enforce pollution rules more aggressively for trucks in advance
of a Jan. 1 deadline. Posted.


Wall St. Exploits Ethanol Credits, and Prices Spike.  It was
supposed to help clean the air, reduce dependence on foreign oil
and bolster agriculture. But a little known market in ethanol
credits has also become a hot new game on Wall Street. The
federal government created the market in special credits tied to
ethanol eight years ago when it required refiners to mix ethanol
into gasoline or buy credits from companies that do so. Posted.

Alaska Airlines ranked first for fuel efficiency. If reducing
your carbon footprint is a priority, Alaska Airlines may be the
carrier for you. In its first efficiency study, the International
Council on Clean Transportation ranked the Seattle-based carrier
as the nation’s most fuel-efficient major airline, followed by
low-cost Spirit Airlines and Hawaiian Airlines. Alaska was 26%
more fuel-efficient than the least efficient airline, Allegiant
Air, according to the study, released last week. Posted.


Ford to install electric vehicle charging stations for employees.
Ford Motor Co (F.N: Quote, Profile, Research, Stock Buzz) said on
Monday it will install charging stations at more than 50 of its
U.S. and Canadian offices and plants so that employees can refill
their electric vehicle batteries at work. The second-largest U.S.
automaker said it will start installing the charging stations and
their 200 chargers in November, at nearly every Ford facility in
the United States and Canada, and roll them out through 2014.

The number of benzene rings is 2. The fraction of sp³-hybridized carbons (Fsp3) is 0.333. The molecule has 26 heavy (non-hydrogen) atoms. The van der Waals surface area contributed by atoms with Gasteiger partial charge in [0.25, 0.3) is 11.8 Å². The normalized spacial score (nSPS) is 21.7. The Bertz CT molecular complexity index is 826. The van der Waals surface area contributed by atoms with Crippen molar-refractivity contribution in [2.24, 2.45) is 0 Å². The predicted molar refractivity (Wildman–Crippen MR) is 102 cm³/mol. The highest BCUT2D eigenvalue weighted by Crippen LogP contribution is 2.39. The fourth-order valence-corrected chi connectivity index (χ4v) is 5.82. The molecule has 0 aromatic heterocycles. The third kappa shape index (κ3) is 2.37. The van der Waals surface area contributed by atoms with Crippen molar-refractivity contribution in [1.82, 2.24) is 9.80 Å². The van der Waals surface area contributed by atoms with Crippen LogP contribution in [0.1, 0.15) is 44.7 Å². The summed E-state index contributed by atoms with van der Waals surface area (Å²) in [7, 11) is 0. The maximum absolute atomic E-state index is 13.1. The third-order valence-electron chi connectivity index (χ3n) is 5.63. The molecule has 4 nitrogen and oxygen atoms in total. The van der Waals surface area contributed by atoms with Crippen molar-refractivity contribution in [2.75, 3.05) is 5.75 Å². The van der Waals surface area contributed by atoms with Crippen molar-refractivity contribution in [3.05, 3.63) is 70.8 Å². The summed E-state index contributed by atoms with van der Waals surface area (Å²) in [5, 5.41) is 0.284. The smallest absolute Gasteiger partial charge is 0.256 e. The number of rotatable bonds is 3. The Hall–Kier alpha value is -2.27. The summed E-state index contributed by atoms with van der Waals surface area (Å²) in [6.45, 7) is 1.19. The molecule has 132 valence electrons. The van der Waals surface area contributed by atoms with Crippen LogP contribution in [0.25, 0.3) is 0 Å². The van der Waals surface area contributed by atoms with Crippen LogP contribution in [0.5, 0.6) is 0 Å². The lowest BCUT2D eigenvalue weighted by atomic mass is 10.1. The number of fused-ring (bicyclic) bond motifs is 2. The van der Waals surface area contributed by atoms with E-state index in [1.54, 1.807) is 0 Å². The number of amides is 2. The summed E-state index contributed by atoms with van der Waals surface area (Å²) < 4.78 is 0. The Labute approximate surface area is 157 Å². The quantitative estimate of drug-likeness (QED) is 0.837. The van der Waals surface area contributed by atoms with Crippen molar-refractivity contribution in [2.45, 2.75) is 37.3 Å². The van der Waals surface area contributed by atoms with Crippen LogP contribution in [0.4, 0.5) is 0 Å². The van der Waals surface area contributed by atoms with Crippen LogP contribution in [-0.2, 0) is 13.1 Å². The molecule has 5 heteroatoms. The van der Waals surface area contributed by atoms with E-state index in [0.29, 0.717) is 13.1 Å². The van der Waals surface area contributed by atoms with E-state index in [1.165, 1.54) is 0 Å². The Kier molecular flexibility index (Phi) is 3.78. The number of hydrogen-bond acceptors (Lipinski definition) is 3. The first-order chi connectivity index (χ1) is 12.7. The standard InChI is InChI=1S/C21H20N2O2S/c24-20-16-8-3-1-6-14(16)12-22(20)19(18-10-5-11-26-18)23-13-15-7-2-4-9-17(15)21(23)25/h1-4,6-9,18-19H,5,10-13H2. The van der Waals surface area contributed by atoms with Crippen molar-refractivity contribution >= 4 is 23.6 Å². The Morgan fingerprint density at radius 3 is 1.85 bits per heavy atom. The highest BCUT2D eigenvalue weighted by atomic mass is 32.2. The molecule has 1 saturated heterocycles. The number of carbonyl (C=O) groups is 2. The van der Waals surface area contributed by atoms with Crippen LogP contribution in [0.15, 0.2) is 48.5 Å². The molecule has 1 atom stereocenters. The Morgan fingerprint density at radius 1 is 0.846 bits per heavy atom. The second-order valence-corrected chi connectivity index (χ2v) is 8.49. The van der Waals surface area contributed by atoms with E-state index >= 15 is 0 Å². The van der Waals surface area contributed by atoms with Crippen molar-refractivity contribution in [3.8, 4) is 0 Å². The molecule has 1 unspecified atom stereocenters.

British energy official in U.S. to trade ideas. Energy efficiency
has never been headline news, but it matters, and California is
respected the world over for its pioneering advances in this
field. Finding ways to make our energy go further is vital in a
world of diminishing resources and increasing energy prices. I'm
in California for a few days to learn what you in California, the
leading low carbon state in the United States, are working on.

Salem VA Medical Center will soon use solar power.  The largest
solar energy project in Southwest Virginia is nearing completion
at the Veterans Affairs Medical Center in Salem. On what used to
be a landfill at the eastern edge of the hospital campus, 6,000
solar panels are being installed. The panels will convert
sunlight into as much as 1,620 kilowatts of electricity — enough
to provide about 10 percent of the power to the sprawling VA
complex. Posted.

Solar rises as a sub for nuclear option.  A major question coming
out of Monday’s multi-agency meeting on how Southern California
will replace the 2,200 megawatts of power previously generated by
the San Onofre nuclear power plant was whether it can be done
with a mix of renewables, energy efficiency and transmission
upgrades versus building new natural gas power plants.  Posted. 


Celebrating Craig Childers: A Powerful Force for Electric Car
Regulation.  The electric car world lost one of its great unsung
heroes on Aug. 22, when Craig Childers died at the age of 57.
Childers—a rare breed of hands-on EV enthusiast, mechanical
engineer, battery expert and public servant—helped develop
California’s zero emissions regulation, arguably the essential
catalyzing mandate that spurred the world’s automakers to produce
and sell cars that run on electrons instead of hydrocarbons. 

Bad year in Sacramento for environmental measures. Environmental